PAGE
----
Jeffrey Overstreet (who I’m happy to say is a friend o’ mine), has created a fantastic, richly imagined novel about a world in which the glory of color has been dimmed and forgotten. Into this wintered land comes a girl named Auralia, gifted with the ability to find and weave color into a startling gift whose power could change the course of the kingdom.
By an anonymous Anglo-Saxon poet, translated by Seamus Heaney
OPD: Original poem was written somewhere between the 8th and 11th centuries. This translation was published in 1999
This translation of the oldest surviving poem in Old English is my favorite of the several versions I’ve read. Translated by the Irish poet Seamus Heaney, whose love for language and its history is explained in an opening essay, this edition presents, in taut, vivid, epic prose, the fable story of Beowful, the Geatish knight who defeated the horrible monster Grendel. A story examining courage, heroism, and death, I think this makes for an excellent read for teens hungry for the fantastical worlds of Tolkien – it was literature like this that formed the imagination from which Middle Earth later grew.
By George MacDonald
This is one of George MacDonald’s later books, the story of a young, leisured man who discovers a world within (or beyond?) his own where he is challenged to “die indeed” by a raven who seems to be the first man, Adam. Plunged into a fantastical world of little children living at peace with their beasts in the forest, giants, dueling skeletons, and an evil princess attended by leopards who terrorize the land, the hero must face not only the terrors, but his own capacity to act, choose, and love. A MacDonald fairy tale is a world of spiritual realities made flesh. Not direct allegory, nor yet mere fantasy, Lilith is a journey into the regions of the soul, into grace, sin, suffering, and the fresh-sprung waters that come when we learn to lay down what keeps us from dying in order to live.
The Book of the Dun Cow
By Walter Wangerin
This story took me by surprise. Here is an opening from Wangerin’s site: “At a time when the sun turned around the earth and animals could speak, Chauntecleer the Rooster ruled over a more or less peaceable kingdom. What the animals did not know was that they were Keepers of the Wyrm, monster of Evil long imprisoned beneath the earth. And Wyrm, sub terra, was breaking free…” I didn’t expect to be engrossed by a farmyard fable, or moved by the story of a slightly arrogant rooster who must learn to protect his people from evil, but I found this to be a powerful tale of humble, workaday hearts encountering evil and resisting its dominance. Fascinating. Excellent for discussion.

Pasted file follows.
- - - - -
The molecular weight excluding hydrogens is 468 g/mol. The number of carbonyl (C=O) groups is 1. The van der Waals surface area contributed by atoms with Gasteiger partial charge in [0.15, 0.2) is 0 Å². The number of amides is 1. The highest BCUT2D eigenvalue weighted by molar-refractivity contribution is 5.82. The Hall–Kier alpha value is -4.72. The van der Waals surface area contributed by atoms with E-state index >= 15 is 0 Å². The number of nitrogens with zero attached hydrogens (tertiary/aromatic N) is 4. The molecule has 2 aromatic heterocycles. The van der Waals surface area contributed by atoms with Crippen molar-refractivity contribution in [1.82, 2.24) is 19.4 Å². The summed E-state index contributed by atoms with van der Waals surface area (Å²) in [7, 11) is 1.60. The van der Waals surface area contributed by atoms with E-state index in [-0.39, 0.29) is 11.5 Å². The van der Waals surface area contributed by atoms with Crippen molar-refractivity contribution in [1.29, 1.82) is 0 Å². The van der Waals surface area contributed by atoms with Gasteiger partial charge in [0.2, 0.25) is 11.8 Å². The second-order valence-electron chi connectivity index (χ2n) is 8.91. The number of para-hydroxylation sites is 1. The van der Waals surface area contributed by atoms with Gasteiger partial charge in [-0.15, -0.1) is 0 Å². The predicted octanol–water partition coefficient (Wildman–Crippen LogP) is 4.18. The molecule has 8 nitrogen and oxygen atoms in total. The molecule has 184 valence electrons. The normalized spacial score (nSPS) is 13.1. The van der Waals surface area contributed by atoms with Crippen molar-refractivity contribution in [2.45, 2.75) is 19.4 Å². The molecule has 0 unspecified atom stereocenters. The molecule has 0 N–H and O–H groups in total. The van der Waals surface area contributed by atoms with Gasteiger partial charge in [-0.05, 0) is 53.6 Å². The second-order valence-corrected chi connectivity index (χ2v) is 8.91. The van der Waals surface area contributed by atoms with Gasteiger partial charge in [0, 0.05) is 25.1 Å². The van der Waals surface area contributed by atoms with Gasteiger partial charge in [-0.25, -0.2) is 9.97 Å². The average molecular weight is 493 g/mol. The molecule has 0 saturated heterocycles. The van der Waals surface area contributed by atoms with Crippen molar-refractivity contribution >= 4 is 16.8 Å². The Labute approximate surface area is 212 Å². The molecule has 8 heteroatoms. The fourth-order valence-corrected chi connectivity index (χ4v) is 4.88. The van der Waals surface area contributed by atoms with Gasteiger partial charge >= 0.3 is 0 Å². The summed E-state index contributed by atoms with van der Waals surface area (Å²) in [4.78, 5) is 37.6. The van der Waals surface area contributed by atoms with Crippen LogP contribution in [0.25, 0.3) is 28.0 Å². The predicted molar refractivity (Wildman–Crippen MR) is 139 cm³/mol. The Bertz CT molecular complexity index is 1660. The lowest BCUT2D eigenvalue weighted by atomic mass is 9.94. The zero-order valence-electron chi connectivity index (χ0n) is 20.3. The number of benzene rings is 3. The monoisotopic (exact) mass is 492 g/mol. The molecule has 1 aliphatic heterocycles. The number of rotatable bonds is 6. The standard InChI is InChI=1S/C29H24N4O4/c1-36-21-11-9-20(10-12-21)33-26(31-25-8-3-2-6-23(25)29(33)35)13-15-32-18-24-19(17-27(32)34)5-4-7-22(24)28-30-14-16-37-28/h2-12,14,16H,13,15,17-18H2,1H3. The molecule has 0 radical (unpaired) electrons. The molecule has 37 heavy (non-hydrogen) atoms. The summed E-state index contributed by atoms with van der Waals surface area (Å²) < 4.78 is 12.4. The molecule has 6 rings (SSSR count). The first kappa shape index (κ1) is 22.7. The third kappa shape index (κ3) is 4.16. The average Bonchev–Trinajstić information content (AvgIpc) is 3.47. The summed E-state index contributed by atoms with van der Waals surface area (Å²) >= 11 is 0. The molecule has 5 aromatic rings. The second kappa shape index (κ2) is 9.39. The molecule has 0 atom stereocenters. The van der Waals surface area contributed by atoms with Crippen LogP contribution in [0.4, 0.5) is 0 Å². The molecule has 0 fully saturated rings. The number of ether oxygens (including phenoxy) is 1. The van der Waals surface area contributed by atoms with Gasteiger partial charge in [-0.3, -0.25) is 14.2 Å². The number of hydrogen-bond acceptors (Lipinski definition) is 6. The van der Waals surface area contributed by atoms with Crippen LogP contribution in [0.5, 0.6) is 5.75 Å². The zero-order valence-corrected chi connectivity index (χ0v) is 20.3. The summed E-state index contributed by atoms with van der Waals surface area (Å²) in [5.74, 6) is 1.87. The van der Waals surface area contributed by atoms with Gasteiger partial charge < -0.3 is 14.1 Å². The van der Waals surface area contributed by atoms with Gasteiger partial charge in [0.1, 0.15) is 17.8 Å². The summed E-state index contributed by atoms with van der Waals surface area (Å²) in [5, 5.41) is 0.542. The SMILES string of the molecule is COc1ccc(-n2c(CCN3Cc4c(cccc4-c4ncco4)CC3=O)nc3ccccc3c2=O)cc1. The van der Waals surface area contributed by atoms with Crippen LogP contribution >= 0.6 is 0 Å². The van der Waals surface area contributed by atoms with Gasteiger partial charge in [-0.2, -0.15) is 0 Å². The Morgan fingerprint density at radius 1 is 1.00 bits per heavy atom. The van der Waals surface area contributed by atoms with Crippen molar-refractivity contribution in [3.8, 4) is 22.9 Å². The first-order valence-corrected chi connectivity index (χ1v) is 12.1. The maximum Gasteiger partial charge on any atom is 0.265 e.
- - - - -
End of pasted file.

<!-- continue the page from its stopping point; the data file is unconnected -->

The Cosmic Trilogy
By C.S. Lewis
OPD: Out of the Silent Planet in1938, Perelandra in 1943, and That Hideous Strength in 1945
Lewis considered this trilogy of space-travel adventures a “fairy tale for adults.” Don’t be put fooled by the space-travel nature of these books, in many ways they have a medieval flavor in keeping with Lewis desire to “re-enchant” the modern imagination with the wonders of, not cold, empty “space,” but the golden dance of the “heavens.” The first book finds a philologist named Ransom (based, according to several sources, on Tolkien) on an unexpected journey to “Malacandra,” (Mars), where he encounters the presiding spirit of that planet and discovers why earth is, in a universe of singing, dancing stars, called “the Silent Planet.” The second book follows him on his second planetary journey to Perelandra (Venus), where he must assist that planet’s Eve in resisting the temptations of the “unman.” The third book takes place right on earth, with Ransom and the planetary powers pitted against the dark machinations of the N.I.C.E. A strange, vivid, convicting story in which Lewis imagines what might happen if the principles of “scientism” were seriously applied to education and society, this book can offer an uncomfortable commentary on our own materialistic age. Great moral drama and fantastical travel all made with Lewis’ vivid imagination and vibrant prose.
The Dark is Rising Sequence
By Susan Cooper
I include this series because, frankly, I was fascinated by it. Though Cooper writes from a decidedly dualistic view of the world rather than a theistic standpoint, I found this well-written, vividly imagined series to be a captivating portrayal of the struggle of the light against the powers of darkness, of love against the stronghold of hate. Richly woven with Arthurian legend, set in Wales, with characters straight from The Round Table, this series traces the adventures of Will, seventh son of a seventh son, last of the Old Ones, whose doom is to conquer the darkness for ages to come, or if he fails, to watch the world plunged into the powers of hate and death. Haunting, rich in a sense of ancient legend and old Welsh lore, these books captivate and open a prime opportunity for the discussion of worldview, while still affirming the goodness of Light.